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That made me cry...

I was glad i stayed with Madison as i was able to hold her and lok right into her eyes. Only think i will say is both me and hubby got the fright of our life when she grunted...we had no prior warning.
 

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What a helpful post on a sad but difficult subject.

Whilst it has brought back some sad memories for me from when I lost my last girl, I have to agree with others that I wasn't given the details on what may happen although she was already heavily sedated due to her illness.

If it helps even one owner facing this horrible, horrible time, then it is well worth it.
 

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_Mary_ said:
Maybe your kids understood death better when they lost their grandparents Dot, 7 and 5 maybe they had some idea, at 2 I doubt s/he`d have really understood, just realised that the dog was no longer around.
Perhaps Mary. My trouble was I was breaking my heart too much before I even got in the car, to sit them down and tell them where I was going...

But at least it gave us the chance (much later) to discuss how you feel about such things. And now they're in their 30's and have kids of their own it's a reminder that you have to think things through BEFORE the event.

Which is what so surprised me and yes, Jules - it was something I really didn't expect to feel and so I just hadn't prepared for. Not the physical things that can happen but how you react.

And here I go again :cry: :cry: :cry: It was 35 years ago for gawd's sake....
 

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One thing I`ve noticed in responses to this thread is a few didn`t realise than an animals eye don`t close when its euthanaised, the first one I was the vet didn`t tell me that til after he`d told me the dog had gone and I asked why its eyes hadn`t closed, I can`t remember why this is but hopefully someone who works/has worked in a vets will be able to say :)
 

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But not everyones eyes close at death surely, if someone is sleeping/unconsious as they go maybe, but if they are awake their eyes have to be closed by you/nurse/doctor!!

Both my old dog nd cat actually went to sleep so their eyes were closed!!

Good post tho, we do need to be toldthese things!! Thank-you.

Marianne
 

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Thank you for this post, I could not be with my beloved Roly at the end, but I hope to god I can be with Twix, I have to show her that we love her and thank god she came into our lives :( Hopefully not for a very long time though :?

My vet told us everything that could happen with Roly beforehand but I dont think I took any of it in :(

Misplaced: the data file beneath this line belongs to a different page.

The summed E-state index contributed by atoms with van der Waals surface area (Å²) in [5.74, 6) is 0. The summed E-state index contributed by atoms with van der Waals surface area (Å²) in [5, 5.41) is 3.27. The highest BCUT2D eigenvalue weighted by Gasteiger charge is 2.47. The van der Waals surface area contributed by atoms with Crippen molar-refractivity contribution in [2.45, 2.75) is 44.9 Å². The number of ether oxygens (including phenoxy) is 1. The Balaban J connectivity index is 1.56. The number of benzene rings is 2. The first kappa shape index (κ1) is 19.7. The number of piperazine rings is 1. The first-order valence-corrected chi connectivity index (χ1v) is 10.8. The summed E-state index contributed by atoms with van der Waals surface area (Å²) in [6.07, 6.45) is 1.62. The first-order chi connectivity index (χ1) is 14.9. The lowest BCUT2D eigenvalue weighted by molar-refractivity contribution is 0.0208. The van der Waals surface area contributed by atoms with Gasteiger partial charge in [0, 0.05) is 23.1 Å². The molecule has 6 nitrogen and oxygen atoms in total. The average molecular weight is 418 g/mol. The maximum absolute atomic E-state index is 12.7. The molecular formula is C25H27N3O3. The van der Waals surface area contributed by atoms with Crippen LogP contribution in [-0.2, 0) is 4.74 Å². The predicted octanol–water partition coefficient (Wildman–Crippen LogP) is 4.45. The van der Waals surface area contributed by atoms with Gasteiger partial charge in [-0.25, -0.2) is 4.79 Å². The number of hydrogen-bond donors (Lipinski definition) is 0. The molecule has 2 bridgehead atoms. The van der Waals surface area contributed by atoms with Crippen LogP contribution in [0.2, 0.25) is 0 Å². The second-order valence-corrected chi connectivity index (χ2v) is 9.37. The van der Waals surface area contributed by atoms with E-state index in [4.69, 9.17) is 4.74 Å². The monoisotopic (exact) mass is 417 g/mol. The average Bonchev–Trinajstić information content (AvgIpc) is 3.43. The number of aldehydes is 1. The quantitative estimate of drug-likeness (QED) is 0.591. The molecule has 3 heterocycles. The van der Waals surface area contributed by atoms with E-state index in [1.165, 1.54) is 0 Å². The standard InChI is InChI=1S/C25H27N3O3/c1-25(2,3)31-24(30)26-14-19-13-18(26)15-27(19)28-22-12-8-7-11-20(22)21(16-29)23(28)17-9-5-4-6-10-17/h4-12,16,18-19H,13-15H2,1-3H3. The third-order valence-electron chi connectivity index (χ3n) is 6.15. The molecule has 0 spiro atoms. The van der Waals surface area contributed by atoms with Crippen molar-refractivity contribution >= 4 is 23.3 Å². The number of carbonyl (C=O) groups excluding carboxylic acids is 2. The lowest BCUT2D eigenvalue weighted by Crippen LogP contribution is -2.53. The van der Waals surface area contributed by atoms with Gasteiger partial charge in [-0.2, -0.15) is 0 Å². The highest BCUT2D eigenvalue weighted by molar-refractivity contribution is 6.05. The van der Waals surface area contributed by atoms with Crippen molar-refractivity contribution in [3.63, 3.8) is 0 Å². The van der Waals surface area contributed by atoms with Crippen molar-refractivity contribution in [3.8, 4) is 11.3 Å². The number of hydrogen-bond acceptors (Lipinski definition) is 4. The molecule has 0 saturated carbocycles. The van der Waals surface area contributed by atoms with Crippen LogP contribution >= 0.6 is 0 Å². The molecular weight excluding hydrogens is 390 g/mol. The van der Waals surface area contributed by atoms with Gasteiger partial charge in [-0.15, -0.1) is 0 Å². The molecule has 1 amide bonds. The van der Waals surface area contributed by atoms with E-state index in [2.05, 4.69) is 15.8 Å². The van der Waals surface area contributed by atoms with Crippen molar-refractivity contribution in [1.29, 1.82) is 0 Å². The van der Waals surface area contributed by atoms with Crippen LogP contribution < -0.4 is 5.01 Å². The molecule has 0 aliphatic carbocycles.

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Mambosmum said:
But not everyones eyes close at death surely, if someone is sleeping/unconsious as they go maybe, but if they are awake their eyes have to be closed by you/nurse/doctor!!

Both my old dog nd cat actually went to sleep so their eyes were closed!!

Good post tho, we do need to be toldthese things!! Thank-you.

Marianne
The thing is Marianne not everyone knows what happens when someone dies either a lot depends on the circumstances of death and we as pet owners are probably more likely to be with an animal when it dies than we would be a human.
 

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When my baby Sophie went I was with her with her head cradled in
my lap. She struggled a little but had been experiencing statis fits. There was no other choice. The vet did not shave her. Personally I feel this is a cop out to shave by inexperienced vets. Never have I had a dog be shaved for an bloods or canula in the Uk or in France. She passed In the end peacefully. The vet left us alone with her afterwards. My lasting memory is a horrid fly buzzing around her head. Our vet was lovely and a few days later we received a moving card from him reminding us of the good times.
 

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Sad reading this as it is just a month ago I went through this with Lora but I think it is a good idea to explain what happens.

Lora threw her head back and her eyes rolled which I didn't like at all but it only lasted a split second really. The vet did say that she was 'reacting' and also it took longer than they expected for her heart to stop but that was probably due to her liver problems. I had read about what happens before and I'm glad I did as I know it did help me to be prepared for a reaction.

I will always remember the kindness of the vets that day, particularly the 2nd vet who held her with me. Ironically she was called Lora too.

Eileen